Even if the personal risk for an individual is not great, the risk to the common good is immense. 

But the measures taken to mitigate the effects of the virus must be just and fair.

“A basic tenet of ethically conducted triage is that the degree of rationing through triage is proportionate to the anticipated or realized shortfall in resources.” 

  • * Barnett DJ , Taylor HA , Hodge JG, Jr. Resource allocation in the frontlines of public health preparedness and response: Report of a Summit in Legal and Ethical Issues . Public Health Rep . 2009 ; 124 ( 2 ): 295 – 303 .  

* Published in the United States after the lessons they learned in 9/11 and SARS.

Therefore, the rationing of critical care should be held as a LAST RESORT, and only implemented when all attempts  have been made to optimize the use of resources, augmentation to include all efforts to acquire scarce critical resources or to transfer patients to other health-care facilities that are able to provide care. 

Ideally, to enable timely decisions and avoid duty-to-care conflicts, triage officers should not be involved in triage and direct care of patients requiring triage simultaneously.

Using a triage team comprising a senior intensivist and another senior physician from an acute care background may have advantages.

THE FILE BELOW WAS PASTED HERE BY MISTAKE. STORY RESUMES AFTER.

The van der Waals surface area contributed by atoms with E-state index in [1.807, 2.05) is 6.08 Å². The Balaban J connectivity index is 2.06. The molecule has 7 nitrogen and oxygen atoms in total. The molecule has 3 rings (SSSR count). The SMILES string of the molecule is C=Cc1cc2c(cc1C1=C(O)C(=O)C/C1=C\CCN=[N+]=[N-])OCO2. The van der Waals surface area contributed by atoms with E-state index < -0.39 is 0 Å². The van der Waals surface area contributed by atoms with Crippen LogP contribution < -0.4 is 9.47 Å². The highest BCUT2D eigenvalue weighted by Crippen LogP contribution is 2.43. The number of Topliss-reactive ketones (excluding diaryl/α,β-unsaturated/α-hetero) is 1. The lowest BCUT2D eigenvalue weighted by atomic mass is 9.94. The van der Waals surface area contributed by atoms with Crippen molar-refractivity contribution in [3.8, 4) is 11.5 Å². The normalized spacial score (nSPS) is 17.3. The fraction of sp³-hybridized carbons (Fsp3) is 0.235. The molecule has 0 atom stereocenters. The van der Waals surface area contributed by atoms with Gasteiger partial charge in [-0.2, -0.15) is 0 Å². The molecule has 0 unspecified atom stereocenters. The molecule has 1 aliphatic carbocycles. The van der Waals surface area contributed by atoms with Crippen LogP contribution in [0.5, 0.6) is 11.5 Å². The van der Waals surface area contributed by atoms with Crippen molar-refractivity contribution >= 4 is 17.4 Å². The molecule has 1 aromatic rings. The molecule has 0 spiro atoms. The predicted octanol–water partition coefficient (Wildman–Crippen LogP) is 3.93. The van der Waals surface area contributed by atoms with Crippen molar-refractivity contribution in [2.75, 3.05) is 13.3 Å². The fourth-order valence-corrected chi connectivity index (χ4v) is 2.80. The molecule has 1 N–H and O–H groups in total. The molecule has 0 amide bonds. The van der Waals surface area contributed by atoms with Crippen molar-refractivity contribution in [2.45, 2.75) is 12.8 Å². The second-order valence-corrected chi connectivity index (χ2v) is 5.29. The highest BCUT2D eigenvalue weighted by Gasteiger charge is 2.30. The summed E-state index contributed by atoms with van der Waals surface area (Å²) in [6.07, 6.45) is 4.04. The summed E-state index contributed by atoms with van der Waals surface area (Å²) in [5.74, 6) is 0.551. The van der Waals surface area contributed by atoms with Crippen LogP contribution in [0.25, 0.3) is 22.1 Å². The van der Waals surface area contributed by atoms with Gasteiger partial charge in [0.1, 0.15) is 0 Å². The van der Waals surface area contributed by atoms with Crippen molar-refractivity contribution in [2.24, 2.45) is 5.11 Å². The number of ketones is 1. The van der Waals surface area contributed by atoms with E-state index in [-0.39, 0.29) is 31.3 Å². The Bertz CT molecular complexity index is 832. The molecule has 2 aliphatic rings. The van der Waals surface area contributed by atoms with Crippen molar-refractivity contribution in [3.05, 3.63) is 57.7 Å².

This ensures that at least two perspectives are provided on each case, one estimates the probability of good outcome with intensive care and the other without intensive care. 

Furthermore, a team approach may mitigate some of the emotional burden associated with sole decision-making.

In limited resource settings, particularly in middle-and low-income countries, (which is us! The Philippines, a very third world country where Health Services are on the lowest priority of both gov’t and individual families) triage and refusal of ICU admission are everyday occurrences.

In these settings, well-established triage systems may exist; therefore, it is suggested that it is most appropriate to continue using the existing model for triage decision-making rather than implementing a new process during a disaster or pandemic.

But if worse comes to worst. We need to formulate some guidelines in the allocation of scarce resources during this pandemic. 

But first let us address the elephant in the living room, or as in Spain they say the octopus in the garage: 

One point of contention that is particularly intriguing is whether health care workers should be prioritized.

Many feel that they should.